Digital

If you had a digital commission in mind then it might be better to take a look at this instead.

But digital isn’t real art is it?

Well… I can understand the point of view of people that frequently say that. Both from the point of view of the observer and also of the artist.  But there’s more to it than that…

As an observer when is the last time you had in your hand a physical piece of artwork?

One where you can see the texture of the brush strokes or pencil strokes, can move it (or yourself) around and see different nuances in the art depending on the reflected light.  I am the first to admit, that experience cannot be beaten with digital.

However, for the majority of the time these days we view images on the screen and at that point it makes no difference whatsoever.

And for that matter – some of the giclee prints I’ve seen, which by definition have to have come from a digital source, can appear very much “real”.

I’ve had high quality giclee prints done before on watercolour paper from a scan of one of my watercolour paintings and without a close-up inspection you’d easily be convinced you were looking at the original painting.

Wonder why some are called “museum-grade”?  It’s because a lot of the priceless works that the public are admiring are actually giclees with the real ones locked away for safekeeping.

As an artist then – yes it’s also true that drawing/painting digitally can’t replicate the experience of working with the wet stuff or even the feeling and sound of a simple pencil drawing.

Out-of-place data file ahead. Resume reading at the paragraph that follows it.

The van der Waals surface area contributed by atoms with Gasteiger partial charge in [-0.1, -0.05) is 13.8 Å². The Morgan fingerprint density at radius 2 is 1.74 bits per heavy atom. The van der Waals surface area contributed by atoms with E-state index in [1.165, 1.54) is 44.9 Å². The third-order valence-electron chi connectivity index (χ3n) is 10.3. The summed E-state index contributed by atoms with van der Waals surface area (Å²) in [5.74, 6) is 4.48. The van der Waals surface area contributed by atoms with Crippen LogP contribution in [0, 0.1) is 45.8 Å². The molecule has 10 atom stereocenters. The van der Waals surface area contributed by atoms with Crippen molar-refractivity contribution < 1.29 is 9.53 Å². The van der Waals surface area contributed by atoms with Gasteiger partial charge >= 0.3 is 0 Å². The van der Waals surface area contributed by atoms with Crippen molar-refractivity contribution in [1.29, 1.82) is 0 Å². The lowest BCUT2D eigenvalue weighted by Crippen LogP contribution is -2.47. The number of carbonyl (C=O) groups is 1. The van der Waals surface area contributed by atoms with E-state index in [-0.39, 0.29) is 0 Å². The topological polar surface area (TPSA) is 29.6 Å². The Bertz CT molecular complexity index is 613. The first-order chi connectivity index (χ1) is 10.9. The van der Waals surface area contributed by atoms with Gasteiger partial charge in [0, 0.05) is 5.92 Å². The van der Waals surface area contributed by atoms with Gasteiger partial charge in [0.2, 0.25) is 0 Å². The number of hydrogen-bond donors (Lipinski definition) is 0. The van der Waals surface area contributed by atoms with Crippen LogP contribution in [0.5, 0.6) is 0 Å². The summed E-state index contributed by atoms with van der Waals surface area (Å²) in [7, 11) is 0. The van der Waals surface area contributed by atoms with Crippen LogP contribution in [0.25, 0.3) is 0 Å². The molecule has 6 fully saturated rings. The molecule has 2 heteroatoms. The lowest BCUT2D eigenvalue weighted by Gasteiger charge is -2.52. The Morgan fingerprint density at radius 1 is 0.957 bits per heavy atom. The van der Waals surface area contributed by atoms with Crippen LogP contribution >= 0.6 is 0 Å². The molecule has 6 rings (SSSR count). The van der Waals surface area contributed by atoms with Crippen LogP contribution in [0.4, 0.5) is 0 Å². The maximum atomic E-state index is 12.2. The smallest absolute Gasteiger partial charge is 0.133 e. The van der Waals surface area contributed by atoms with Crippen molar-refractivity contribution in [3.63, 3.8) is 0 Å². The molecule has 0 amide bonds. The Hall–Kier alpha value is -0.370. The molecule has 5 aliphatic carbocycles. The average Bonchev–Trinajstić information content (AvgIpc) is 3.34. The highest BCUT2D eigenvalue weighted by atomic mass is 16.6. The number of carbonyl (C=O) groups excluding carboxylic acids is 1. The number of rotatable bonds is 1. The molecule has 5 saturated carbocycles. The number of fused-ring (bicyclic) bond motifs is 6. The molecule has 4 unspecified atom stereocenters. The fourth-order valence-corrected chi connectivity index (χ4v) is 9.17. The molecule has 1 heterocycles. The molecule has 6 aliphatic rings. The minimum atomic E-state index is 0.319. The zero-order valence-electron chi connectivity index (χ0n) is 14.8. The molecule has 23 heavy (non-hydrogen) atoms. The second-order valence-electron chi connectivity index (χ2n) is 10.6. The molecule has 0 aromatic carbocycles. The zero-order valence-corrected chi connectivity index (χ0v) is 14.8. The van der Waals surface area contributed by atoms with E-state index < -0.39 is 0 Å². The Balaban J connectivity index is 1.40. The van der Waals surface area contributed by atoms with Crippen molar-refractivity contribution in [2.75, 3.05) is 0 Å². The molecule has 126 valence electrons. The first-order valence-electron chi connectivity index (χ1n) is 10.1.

I can state for the record that there will not come a day when I go exclusively digital, even if I can produce infinitely better results and (shock) make money with it (unlikely).

But… even ignoring the one obvious difference that there is an Undo feature with digital otherwise unavailable in real life ;

  • I can do styles and designs which I couldn’t do for real. I can “paint” without the need to set up the components to do so or to clear up afterwards, there’s no need for environmental impact to produce the paints, brushes, paper, etc. And imagine the mess painting on a train !!
  • With the process I’ve used “so far” I can generally change colours and details after the artwork is complete as shown in the examples below.

As I’m relatively new to creating both forms of art I can say that for my part the learning curve with digital and analogue has been the same in terms of time.

In fact despite the advantages digital offers I typically spend 2-3 times the amount of hours as I might do producing an equivalent painting.

I am getting quicker but as it stands right now there’s no magic “paint this” button.  In the future there almost certainly will be, computers can already create convincing artwork autonomously but for me right now it’s still a case of grafting to get the image.

Below are some examples, simply click for a close-up. Unlike the Gallery page these don’t have prices to buy them.

Simply because of the endless possibilities – you could have one of these re-coloured to your own choice, have the details changed, have it as a framed fine art print, get it on a keyring, t-shirt or mug – you could even get it made as a shower curtain or wallpaper !!

So to answer the leading question – yes… digital art is real art… please do contact me if you have any questions.